At least 20 people were killed and 79 injured after a fuel tanker explosion in northern Lebanon early Sunday morning.
The Lebanese Red Cross reported its early death toll at about 4 a.m. local time after saying it was sending 22 teams to the site of the explosion in the Akkar region. It’s unclear who owned the tankers or what caused the explosion.
Former Prime Minister Saad Hariri called for a resignation from Lebanese President Michel Aoun following the explosion, characterizing it as another massacre for the country.
“The lives and security of the Lebanese are a priority,” he tweeted.
Akkar, a district just north of Lebanon’s largest city, Tripoli, had faced evacuations due to large wildfires that covered the region at the end of July.
Lebanon has been battling an ongoing fuel crisis that caused widespread blackouts all over the country Saturday, with some businesses offering refuge through the use of private generators.
The Lebanese Army announced Saturday that it “started raiding gas stations and confiscating the stored quantities of gasoline,” according to the National News Agency.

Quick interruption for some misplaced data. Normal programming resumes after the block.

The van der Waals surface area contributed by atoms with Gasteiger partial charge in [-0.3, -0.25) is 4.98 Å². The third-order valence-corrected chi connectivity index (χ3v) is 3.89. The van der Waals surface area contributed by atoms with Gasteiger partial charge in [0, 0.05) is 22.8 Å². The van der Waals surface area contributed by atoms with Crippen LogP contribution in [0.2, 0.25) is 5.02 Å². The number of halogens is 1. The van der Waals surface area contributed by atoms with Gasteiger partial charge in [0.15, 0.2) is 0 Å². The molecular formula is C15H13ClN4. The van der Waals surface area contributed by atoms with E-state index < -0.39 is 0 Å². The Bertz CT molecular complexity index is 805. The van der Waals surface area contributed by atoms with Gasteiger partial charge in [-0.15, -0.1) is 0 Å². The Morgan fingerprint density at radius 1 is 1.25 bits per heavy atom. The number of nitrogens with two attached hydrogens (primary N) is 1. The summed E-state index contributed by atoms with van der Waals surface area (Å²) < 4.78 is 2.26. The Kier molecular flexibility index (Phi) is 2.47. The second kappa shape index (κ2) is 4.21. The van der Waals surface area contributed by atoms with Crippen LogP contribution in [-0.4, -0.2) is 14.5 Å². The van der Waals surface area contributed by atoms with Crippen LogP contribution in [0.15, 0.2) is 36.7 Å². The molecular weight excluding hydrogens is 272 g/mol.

Earlier Saturday, the American University of Beirut Medical Center announced it would be forced to shut down by Monday as the fuel it has rationed to keep the private generators going has run dry. At least 40 adults and 15 children living on respirators would die immediately, the university warned in its statement.
“This comes at a time when AUBMC is facing crises at all levels: shortage in drugs and medications, shortage in medical supplies, and the more recent scandalous electricity cuts and impossibility of electricity production with no meaningful fuel deliveries for days,” the statement said.
The fuel crisis deteriorated rapidly in the past few days after Riad Salameh, the head of Lebanon’s central bank, declared an end to subsidies that helped cover the cost of fuel and other essential imports. A compounding economic disaster that has devalued the Lebanese pound by 90 percent since 2019, in addition to the subsidies, has drained the country’s reserves, Salameh said.
He argued that it would require legislation to dip into the bank’s mandatory reserve, as a portion must be preserved according to the country’s law.
More than half the Lebanese population below the poverty line and 77 percent of households do not have enough food or money to buy it, according to a UNICEF report published last month.